We’ve previously thought that millennials were more concerned about fresh, wholesome and organic food than the price-tag, but Whole Foods is learning that this largest living generation is just as price conscious as other demographics.
The multi-billion-dollar corporation is looking to show the marketplace that it isn’t just a store with high-quality foods with high prices. It’s accomplishing this by launching new low-cost stores that are marketed towards millennials, an age group the company initially thought was indifferent to price.
According to co-founder and co-CEO John Mackey, the stores will cater to younger shoppers that still want natural, organic foods, but with a different shopping experience, which means lower prices. Overall, the sister stores will be inexpensive to run, maintain lower prices and push ahead with a "hip, cool and tech-oriented" image.
Perhaps Whole Foods will shed the image of "Whole Paycheck," a moniker made by the general public alluding to how expensive the store can be.
"This marketplace continues to grow and explode, and I think we think by creating a second growth vehicle for our company, we can broaden the accessibility to fresh, healthy foods," co-CEO Walter Robb said on a call with news media (via USA Today). Mackey, meanwhile, noted that Whole Foods is "light years" ahead of the competition so it’ll take its competitors a while to catch up.
Many of the details remain unclear, such as how it will offer lower prices, what the name of the stores will be, where the stores will be located and when they will be opened. These unknown variables should be released in the coming months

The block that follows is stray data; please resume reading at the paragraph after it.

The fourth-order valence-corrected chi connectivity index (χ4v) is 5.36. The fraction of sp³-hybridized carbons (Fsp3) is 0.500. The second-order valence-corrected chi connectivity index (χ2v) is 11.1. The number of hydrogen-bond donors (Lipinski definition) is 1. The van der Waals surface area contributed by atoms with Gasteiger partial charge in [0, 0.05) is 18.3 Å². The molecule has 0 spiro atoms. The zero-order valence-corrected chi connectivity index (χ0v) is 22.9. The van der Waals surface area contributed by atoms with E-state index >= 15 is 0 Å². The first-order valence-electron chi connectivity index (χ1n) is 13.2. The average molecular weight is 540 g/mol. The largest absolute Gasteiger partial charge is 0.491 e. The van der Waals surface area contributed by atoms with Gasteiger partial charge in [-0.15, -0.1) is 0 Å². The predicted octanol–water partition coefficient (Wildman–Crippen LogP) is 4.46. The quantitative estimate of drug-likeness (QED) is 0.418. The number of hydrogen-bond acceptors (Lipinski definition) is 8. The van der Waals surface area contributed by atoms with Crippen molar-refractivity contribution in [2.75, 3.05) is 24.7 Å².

Although the company has been successful because of fresh produce, bright displays and clean stores, it has been losing considerable traction due to greater competition at other grocery stores and budget-friendly millennial consumers. Indeed, Whole Foods is beginning to learn that much of what we thought we knew about millennials is actually false.
Millennials Care About Price, Too
We, and other news outlets, have reported, analyzed and dissected the research data that suggest millennials are apathetic about prices and just want something that is healthy, fresh and organic. However, since millennials are getting older and becoming independent - no longer are they using their parents’ credit cards - they are seeking out cost-friendly food items.
Millennials were one of the hardest hit groups of the economic collapse. The 18-to-34 group graduated college, and continue to exit post-secondary institutions, with a bleak labor market. The recession caused massive amounts of layoffs, while restricting millennials from entering the workforce. Today, when jobs are created, millennials are oftentimes attaining low-paying jobs that don’t require a college degree.
This means that millennials have to keep an eye on the pennies, and this is shown in their food-purchasing behaviors. In other words, they don’t have a lot of money to spend on expensive grocery items.
Another part of the equation is that millennials have an abundance of options. Whole Foods isn’t the only game in town that offers natural and organic foods and beverages. From stores like Wal-Mart to pharmacies like Rite Aid, millennial consumers are discovering organic trends everywhere.
Business experts posit that the latest strategy from Whole Foods is an attempt to capture the single millennials. These people aren’t getting married or having children anytime soon, which means they have modest budgets and could transform into long-term customers.
"My guess is that they’re trying to get them now, when they are single and don’t have a family, and then graduate them into mainstream Whole Foods stores later," Darren Seifer, food and beverage analyst at market research firm NPD group, told the Washington Post. "Which will be interesting, because we haven’t really seen it in the food and beverage retail industry."
This may be the future of Whole Foods: a store with 400 locations in the United States, Canada and Great Britain and $3.65 in annual stores, but unable to grow any further, unless this initiative is immensely successful.